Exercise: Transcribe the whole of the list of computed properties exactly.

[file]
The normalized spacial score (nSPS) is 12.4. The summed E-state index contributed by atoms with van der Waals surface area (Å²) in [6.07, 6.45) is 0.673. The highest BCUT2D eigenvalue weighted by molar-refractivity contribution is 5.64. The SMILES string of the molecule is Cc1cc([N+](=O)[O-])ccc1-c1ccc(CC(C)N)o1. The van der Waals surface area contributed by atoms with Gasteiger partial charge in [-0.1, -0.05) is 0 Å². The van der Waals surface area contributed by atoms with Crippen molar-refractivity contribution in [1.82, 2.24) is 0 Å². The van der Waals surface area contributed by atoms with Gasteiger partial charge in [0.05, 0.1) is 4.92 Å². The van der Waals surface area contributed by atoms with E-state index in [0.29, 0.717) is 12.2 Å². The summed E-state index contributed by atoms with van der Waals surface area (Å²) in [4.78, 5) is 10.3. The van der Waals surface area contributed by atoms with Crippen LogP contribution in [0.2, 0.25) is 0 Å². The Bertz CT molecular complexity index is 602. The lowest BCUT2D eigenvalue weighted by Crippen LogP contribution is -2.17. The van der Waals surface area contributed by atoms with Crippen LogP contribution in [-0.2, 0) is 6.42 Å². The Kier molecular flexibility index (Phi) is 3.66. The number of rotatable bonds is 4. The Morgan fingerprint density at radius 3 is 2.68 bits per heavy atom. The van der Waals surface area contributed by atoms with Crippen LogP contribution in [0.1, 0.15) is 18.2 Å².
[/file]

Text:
The normalized spacial score (nSPS) is 12.4. The summed E-state index contributed by atoms with van der Waals surface area (Å²) in [6.07, 6.45) is 0.673. The highest BCUT2D eigenvalue weighted by molar-refractivity contribution is 5.64. The SMILES string of the molecule is Cc1cc([N+](=O)[O-])ccc1-c1ccc(CC(C)N)o1. The van der Waals surface area contributed by atoms with Gasteiger partial charge in [-0.1, -0.05) is 0 Å². The van der Waals surface area contributed by atoms with Crippen molar-refractivity contribution in [1.82, 2.24) is 0 Å². The van der Waals surface area contributed by atoms with Gasteiger partial charge in [0.05, 0.1) is 4.92 Å². The van der Waals surface area contributed by atoms with E-state index in [0.29, 0.717) is 12.2 Å². The summed E-state index contributed by atoms with van der Waals surface area (Å²) in [4.78, 5) is 10.3. The van der Waals surface area contributed by atoms with Crippen LogP contribution in [0.2, 0.25) is 0 Å². The Bertz CT molecular complexity index is 602. The lowest BCUT2D eigenvalue weighted by Crippen LogP contribution is -2.17. The van der Waals surface area contributed by atoms with Crippen LogP contribution in [-0.2, 0) is 6.42 Å². The Kier molecular flexibility index (Phi) is 3.66. The number of rotatable bonds is 4. The Morgan fingerprint density at radius 3 is 2.68 bits per heavy atom. The van der Waals surface area contributed by atoms with Crippen LogP contribution in [0.1, 0.15) is 18.2 Å².